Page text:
LOS ANGELES, Calif. – Utility customers would see an estimated $1.4 billion in savings, including $600 million in refunds, in a proposed settlement over costs tied to the shuttered San Onofre nuclear power plant in Southern California, officials said Thursday.
If approved by state utility regulators, the agreement could end a long-running dispute over who gets the bill for the defunct seaside plant, which was closed permanently in June after a bitter, costly fight over whether it was safe to restart.
Operator Southern California Edison and minority owner San Diego Gas & Electric Co. have been negotiating with consumer advocates over how to divide a long list of costs from the twin-domed plant, from replacement power purchased after the plant shut down to money invested in reactor equipment.
Under a key piece of the settlement, customers of the two utilities would not have to cover the bulk of the long-term cost for defective steam generators that were at the heart of the plant’s problems, a savings of hundreds of millions of dollars.
The Office of Ratepayer Advocates — an arm of the state Public Utilities Commission — said Edison customers would be credited with refunds of about $480 million as part of the deal, and customers of the San Diego utility would receive $121 million.
“The proposed settlement represents a huge win for consumers,” said Matthew Freedman, an attorney with the Utility Reform Network, a consumer group involved in the talks. “It will hold utility shareholders accountable for the fiasco … and expedite refunds to customers.”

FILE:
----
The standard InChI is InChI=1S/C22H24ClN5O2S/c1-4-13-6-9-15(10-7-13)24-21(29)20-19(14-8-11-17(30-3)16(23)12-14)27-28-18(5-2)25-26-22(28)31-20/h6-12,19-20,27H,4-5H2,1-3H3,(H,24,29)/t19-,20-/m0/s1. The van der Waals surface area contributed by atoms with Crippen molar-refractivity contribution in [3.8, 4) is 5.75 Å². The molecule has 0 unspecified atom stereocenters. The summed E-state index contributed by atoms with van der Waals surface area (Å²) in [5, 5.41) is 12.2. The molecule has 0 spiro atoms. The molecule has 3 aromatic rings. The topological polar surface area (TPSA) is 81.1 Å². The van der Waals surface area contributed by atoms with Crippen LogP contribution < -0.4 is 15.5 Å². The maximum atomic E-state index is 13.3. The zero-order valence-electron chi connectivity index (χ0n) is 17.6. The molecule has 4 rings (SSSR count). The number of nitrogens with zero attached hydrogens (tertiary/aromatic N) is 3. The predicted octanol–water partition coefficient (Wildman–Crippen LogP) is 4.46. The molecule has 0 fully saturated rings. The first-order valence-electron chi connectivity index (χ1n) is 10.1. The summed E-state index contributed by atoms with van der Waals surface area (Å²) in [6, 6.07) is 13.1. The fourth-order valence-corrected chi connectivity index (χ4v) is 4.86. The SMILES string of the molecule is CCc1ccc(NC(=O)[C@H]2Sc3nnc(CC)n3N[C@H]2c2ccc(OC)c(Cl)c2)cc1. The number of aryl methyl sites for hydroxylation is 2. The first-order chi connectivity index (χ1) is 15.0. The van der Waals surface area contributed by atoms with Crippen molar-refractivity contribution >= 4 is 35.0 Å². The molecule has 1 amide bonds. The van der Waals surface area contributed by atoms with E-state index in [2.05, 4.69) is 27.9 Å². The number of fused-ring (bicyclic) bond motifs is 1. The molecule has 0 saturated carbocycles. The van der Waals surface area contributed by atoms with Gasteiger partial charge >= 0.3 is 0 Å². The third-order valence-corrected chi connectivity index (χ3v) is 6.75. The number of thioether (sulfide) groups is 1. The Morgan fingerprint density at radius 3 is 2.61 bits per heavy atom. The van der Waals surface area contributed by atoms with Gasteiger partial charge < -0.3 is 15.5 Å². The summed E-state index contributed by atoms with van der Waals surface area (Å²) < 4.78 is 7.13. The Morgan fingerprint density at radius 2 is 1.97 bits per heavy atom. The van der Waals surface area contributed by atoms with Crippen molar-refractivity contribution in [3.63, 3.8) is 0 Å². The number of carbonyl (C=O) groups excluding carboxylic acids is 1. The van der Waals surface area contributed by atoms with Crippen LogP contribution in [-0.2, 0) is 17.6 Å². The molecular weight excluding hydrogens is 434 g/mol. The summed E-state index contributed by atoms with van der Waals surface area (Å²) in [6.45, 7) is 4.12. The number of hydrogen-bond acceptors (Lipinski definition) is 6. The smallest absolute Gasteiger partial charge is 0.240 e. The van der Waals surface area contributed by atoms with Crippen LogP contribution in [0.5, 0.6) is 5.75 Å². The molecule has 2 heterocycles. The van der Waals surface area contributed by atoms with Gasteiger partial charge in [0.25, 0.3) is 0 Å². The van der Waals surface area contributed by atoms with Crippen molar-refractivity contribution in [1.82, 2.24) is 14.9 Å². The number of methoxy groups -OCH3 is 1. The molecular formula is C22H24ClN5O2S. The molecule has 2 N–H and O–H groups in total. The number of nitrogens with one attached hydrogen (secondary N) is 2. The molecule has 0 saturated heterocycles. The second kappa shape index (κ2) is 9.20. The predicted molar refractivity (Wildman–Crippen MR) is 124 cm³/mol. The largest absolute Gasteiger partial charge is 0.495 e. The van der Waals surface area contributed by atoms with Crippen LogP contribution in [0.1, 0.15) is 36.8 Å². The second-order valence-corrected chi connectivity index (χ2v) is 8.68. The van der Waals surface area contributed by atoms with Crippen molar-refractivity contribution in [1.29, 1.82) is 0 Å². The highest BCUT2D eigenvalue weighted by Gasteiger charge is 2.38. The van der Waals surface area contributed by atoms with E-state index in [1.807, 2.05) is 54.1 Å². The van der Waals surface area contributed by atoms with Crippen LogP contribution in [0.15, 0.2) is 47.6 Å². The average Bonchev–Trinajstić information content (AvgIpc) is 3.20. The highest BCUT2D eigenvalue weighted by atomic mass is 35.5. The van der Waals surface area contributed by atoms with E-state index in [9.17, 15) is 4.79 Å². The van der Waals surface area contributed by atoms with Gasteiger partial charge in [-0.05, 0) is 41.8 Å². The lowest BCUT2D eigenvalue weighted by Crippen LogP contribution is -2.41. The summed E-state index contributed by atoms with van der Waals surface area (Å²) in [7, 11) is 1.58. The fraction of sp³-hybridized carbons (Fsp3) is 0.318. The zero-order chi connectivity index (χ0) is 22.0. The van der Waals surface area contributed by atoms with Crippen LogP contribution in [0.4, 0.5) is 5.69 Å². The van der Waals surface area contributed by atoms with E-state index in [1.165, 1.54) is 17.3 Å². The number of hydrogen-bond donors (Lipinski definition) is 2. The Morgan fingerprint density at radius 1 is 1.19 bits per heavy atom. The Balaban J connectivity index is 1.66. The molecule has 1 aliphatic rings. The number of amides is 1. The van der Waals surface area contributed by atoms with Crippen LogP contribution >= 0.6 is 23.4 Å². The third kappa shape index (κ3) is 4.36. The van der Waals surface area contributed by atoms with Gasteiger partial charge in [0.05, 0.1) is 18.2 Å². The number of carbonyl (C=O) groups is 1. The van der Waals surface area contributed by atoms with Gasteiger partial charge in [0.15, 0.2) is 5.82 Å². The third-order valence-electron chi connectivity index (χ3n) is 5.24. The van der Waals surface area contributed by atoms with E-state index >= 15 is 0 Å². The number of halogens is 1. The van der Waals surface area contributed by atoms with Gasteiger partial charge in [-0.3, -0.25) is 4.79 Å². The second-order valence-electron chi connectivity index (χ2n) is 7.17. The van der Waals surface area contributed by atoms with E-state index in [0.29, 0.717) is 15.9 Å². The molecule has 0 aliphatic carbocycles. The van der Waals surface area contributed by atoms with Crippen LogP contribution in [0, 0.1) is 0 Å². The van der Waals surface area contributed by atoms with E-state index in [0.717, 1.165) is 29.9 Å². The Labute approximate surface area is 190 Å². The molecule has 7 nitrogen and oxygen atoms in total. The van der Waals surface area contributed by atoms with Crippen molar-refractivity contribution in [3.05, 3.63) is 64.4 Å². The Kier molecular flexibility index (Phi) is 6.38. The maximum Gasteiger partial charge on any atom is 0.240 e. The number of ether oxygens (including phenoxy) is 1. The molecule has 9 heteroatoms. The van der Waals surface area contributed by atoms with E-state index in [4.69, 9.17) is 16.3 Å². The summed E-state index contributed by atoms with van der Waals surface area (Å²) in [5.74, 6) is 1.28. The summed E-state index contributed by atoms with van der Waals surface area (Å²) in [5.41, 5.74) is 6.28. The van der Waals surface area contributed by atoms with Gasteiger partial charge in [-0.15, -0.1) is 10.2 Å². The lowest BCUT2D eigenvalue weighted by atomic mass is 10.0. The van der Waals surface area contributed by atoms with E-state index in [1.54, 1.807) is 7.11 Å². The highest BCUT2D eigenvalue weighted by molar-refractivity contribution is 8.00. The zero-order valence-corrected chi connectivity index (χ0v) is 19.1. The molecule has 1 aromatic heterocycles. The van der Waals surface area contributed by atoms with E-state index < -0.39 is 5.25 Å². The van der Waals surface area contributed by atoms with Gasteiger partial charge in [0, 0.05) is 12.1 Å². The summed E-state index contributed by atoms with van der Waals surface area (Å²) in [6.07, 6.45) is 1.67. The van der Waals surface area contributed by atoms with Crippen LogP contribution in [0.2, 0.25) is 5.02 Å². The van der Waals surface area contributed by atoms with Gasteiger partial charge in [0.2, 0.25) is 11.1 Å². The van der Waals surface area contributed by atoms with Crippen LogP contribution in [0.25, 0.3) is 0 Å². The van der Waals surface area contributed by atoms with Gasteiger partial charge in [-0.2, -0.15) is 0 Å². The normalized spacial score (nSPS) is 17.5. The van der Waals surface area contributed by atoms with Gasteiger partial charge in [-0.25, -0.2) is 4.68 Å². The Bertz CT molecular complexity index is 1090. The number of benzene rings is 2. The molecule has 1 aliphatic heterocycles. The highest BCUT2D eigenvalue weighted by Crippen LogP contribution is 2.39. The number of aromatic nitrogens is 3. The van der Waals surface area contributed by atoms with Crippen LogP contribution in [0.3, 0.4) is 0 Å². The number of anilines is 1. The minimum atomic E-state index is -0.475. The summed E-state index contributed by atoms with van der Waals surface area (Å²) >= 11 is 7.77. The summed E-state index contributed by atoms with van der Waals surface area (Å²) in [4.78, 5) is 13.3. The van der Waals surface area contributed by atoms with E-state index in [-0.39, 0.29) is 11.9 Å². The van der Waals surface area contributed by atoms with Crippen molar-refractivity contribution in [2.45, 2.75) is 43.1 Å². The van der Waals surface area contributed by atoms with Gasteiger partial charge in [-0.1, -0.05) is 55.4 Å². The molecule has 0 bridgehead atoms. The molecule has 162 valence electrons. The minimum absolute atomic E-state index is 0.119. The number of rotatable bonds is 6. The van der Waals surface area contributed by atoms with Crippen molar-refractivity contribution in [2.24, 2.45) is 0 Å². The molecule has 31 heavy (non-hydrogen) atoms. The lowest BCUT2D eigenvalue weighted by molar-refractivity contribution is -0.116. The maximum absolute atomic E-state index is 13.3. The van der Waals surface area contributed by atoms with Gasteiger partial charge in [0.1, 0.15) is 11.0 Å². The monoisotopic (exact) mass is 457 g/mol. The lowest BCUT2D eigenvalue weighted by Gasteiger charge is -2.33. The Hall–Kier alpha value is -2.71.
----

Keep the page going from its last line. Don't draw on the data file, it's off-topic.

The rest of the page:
At issue had been who should take the financial hit for the plant’s demise — company shareholders or customers.
While customers will realize significant savings, the utilities will be able to collect ratepayer funds for a limited time to cover money expended on nuclear fuel and their investment in the plant, other than the defective generators, according to the Office of Ratepayer Advocates.
Edison decided to close the plant for good in June, but it hadn’t produced electricity since January 2012, after a small radiation leak led to the discovery of extensive damage to tubing that carried radioactive water.
The problems at San Onofre centred on steam generators that were installed during a $670 million overhaul in 2009 and 2010. After the plant was shut down, tests found some tubes in the generators were so badly eroded that they could fail and possibly release radiation, a stunning finding inside the nearly new equipment.
“This proposed settlement means that customers don’t pay for the steam generator project after the tube leak at San Onofre, leaving SCE financially responsible for its ownership share in the project. Our customers will pay for replacement power they received,” Ron Litzinger, president of SCE, said in a statement.
The California Public Utilities Commission has been overseeing a broad investigation into costs at the plant. The agreement must be approved by the commission.
Under other provisions, the utilities must refund any funds collected from the sale of unused nuclear fuel or other excess materials or supplies at the plant. Customers would also get a share of any legal settlement involving the faulty generators.